ATHENS – Greece is launching schemes to protect its mountains and beaches from development — a move critics say is an effort to respond to complaints following a massive investment surge in wind energy that has already destroyed many habitats.
The first initiative, known as “Untrodden Mountains” and announced at November’s COP26 climate summit, will initially put six mountainous areas under protected status. The second, “1,000 Pristine Beaches,” is expected to launch later this year and will prohibit any new development or business activities on beaches put under strict environmental status.
“We want to build a shield against the climate crisis and these large undisturbed areas are the best carbon stores,” Deputy Environment and Energy Minister Georgios Amyras told POLITICO. “We will leave those places to the next generations in the same way that our grandparents walked them or swam in them.”
Among the first six mountainous areas to be selected are Mount Saos, the highest peak in the Aegean and home to a native daisy variety; Tymfi, in northwestern Greece, home to a rare species of wild goat; and Smolikas, one of the world’s most important biotopes for vultures.
The ministry is currently reviewing research by the University of Ioannina to determine what areas can be included in future, based on their biodiversity, among other factors, said Amyras.
Activist groups have welcome the effort, but warn that it is not nearly enough to protect fragile ecosystems and natural habitats that have been disrupted by the rapid construction of wind farms — including in areas that are part of the European Union’s Natura 2000 network of protected areas.
“Untrodden Mountains is a move in the right direction, as it recognizes the problem, but hides political expediency,” said Christos Fasoulas, an activist and member of the Citizens Network for the Protection of Agrafa, a mountain range on the mainland. He sees the government’s recent conservation efforts as a bid to appease growing opposition to the construction of wind farms.
The government, campaigners say, has been destroying the country’s biodiversity in its effort to meet its emission reduction targets.
Greece has pledged to produce 19 gigawatts of its power from renewables by 2030, including 7.5 GW from wind, on the way to meeting the EU target of slashing emissions by 55 percent by 2030 and becoming climate neutral by 2050. Wind power production already exceeds 4 GW.
Local campaign groups have multiplied in recent years, as have the number of anti-wind farm protests, including on the island of Tinos, where riot police were called to forcibly remove protesters on several occasions.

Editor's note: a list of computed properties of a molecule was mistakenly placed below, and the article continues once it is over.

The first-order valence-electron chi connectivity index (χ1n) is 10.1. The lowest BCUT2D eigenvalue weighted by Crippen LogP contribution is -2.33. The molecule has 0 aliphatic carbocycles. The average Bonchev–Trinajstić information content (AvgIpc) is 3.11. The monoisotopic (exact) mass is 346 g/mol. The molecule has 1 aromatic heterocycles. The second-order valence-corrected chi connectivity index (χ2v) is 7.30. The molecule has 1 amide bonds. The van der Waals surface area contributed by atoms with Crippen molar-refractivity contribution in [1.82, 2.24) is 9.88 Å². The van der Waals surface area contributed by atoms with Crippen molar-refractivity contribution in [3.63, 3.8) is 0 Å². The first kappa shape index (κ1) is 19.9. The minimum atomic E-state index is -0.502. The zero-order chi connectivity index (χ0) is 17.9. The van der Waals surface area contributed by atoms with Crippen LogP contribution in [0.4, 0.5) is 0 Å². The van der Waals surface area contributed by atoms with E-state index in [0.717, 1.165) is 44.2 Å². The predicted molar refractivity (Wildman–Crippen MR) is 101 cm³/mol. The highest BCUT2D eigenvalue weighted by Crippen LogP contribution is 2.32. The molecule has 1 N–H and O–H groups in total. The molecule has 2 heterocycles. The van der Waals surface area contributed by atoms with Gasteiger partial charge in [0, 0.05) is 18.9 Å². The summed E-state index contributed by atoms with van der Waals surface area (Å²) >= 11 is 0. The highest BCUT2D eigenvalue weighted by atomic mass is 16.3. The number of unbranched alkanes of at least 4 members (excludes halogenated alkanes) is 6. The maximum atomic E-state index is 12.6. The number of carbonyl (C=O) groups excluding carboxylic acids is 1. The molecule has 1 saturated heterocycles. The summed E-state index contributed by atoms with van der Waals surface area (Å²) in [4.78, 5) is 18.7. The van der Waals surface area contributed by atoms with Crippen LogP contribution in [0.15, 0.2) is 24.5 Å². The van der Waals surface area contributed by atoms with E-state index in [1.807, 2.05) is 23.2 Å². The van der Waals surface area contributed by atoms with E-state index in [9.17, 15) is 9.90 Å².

The movement has racked up several victories: The energy ministry halted the construction of two wind farms in the Agrafa and Plastira regions and paused plans to build wind turbines on 14 uninhabited islets in the Aegean Sea that are home to species of rare birds.
“It is an environmental crime and political curse in perpetuity,” said Panagiotis Nanos, mayor of Plastiras Lake in central Greece, who has vowed to fight the installation of wind farms in the area.
“Renewables have to be part of the country’s energy policy, but their development must be based on a national spatial plan, always based on environmental protection and respect for the history of the place,” he said.
The Court of Justice of the EU has condemned Greece for failing to set conservation targets for protected habitats, a process that should have been completed by 2012. Last year, 13 NGOs filed a complaint to the European Commission about a series of breaches of EU nature legislation, including delays in protection measures at Natura 2000 sites.
Greece’s lag in implementing EU nature legislation creates a legal loophole that allows for a large number of wind farm permits to be issued, despite their potential for damaging the environment, said Fasoulas.
According to a survey by the University of Ioannina, if all the wind farms that completed the first stage of licensing in 2021 were to become operational, the country would far exceed its wind power targets for both 2030 and 2050.
Researchers called on the environment ministry to temporarily stop approving any new applications and to conduct more research on potential environmental implications.
They also urged the ministry to only approve wind farms in areas that don’t belong to the Natura 2000 network and to give priority to installing wind turbines in areas that already have a dense road network. It wants to see the government withdraw wind farms installed in protected areas that have been shown to cause environmental damage.
According to Amyras, the deputy minister, only about 3 percent of applications submitted lead to the construction of actual wind farms.
The government is also drawing up a spatial plan for renewables, as well as special environmental studies for protected areas, said Amyras. These will set the framework for where renewables can be placed and how to assess their environmental impact.
The government is intent on moving ahead with its plans to expand wind power, despite pockets of local resistance.
“Our country wants renewables, we want cheap, green clean energy,” he said. “Natura areas are not no-go zones.”
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